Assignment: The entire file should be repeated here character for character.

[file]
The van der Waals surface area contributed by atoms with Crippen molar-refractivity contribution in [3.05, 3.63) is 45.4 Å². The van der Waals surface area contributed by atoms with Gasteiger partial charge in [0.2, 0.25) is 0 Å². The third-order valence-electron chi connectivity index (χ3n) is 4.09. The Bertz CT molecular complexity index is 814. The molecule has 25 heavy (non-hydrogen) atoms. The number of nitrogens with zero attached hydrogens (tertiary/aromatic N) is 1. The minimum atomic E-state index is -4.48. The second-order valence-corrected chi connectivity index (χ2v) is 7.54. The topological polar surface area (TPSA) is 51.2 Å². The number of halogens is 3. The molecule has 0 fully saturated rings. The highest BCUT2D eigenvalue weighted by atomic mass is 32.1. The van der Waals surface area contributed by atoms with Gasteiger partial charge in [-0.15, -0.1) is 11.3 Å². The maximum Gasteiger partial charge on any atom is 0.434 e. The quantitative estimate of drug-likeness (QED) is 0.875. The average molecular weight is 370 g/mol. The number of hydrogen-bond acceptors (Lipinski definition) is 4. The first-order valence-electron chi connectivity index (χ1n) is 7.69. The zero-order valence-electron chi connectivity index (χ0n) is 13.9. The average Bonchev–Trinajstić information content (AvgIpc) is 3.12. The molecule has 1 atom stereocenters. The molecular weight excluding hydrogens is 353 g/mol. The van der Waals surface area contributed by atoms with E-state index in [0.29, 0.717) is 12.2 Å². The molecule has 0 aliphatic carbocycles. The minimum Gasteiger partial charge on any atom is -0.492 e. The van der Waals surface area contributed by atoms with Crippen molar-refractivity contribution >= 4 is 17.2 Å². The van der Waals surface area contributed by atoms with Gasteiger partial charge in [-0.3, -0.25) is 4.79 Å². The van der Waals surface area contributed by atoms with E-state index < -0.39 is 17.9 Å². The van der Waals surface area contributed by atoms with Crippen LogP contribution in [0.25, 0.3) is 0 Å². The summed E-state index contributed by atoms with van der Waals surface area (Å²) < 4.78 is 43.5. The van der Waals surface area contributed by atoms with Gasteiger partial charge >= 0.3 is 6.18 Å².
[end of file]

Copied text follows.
The van der Waals surface area contributed by atoms with Crippen molar-refractivity contribution in [3.05, 3.63) is 45.4 Å². The van der Waals surface area contributed by atoms with Gasteiger partial charge in [0.2, 0.25) is 0 Å². The third-order valence-electron chi connectivity index (χ3n) is 4.09. The Bertz CT molecular complexity index is 814. The molecule has 25 heavy (non-hydrogen) atoms. The number of nitrogens with zero attached hydrogens (tertiary/aromatic N) is 1. The minimum atomic E-state index is -4.48. The second-order valence-corrected chi connectivity index (χ2v) is 7.54. The topological polar surface area (TPSA) is 51.2 Å². The number of halogens is 3. The molecule has 0 fully saturated rings. The highest BCUT2D eigenvalue weighted by atomic mass is 32.1. The van der Waals surface area contributed by atoms with Gasteiger partial charge in [-0.15, -0.1) is 11.3 Å². The maximum Gasteiger partial charge on any atom is 0.434 e. The quantitative estimate of drug-likeness (QED) is 0.875. The average molecular weight is 370 g/mol. The number of hydrogen-bond acceptors (Lipinski definition) is 4. The first-order valence-electron chi connectivity index (χ1n) is 7.69. The zero-order valence-electron chi connectivity index (χ0n) is 13.9. The average Bonchev–Trinajstić information content (AvgIpc) is 3.12. The molecule has 1 atom stereocenters. The molecular weight excluding hydrogens is 353 g/mol. The van der Waals surface area contributed by atoms with E-state index in [0.29, 0.717) is 12.2 Å². The molecule has 0 aliphatic carbocycles. The minimum Gasteiger partial charge on any atom is -0.492 e. The van der Waals surface area contributed by atoms with Crippen molar-refractivity contribution >= 4 is 17.2 Å². The van der Waals surface area contributed by atoms with Gasteiger partial charge in [-0.3, -0.25) is 4.79 Å². The van der Waals surface area contributed by atoms with E-state index < -0.39 is 17.9 Å². The van der Waals surface area contributed by atoms with Crippen LogP contribution in [0.25, 0.3) is 0 Å². The summed E-state index contributed by atoms with van der Waals surface area (Å²) < 4.78 is 43.5. The van der Waals surface area contributed by atoms with Gasteiger partial charge >= 0.3 is 6.18 Å².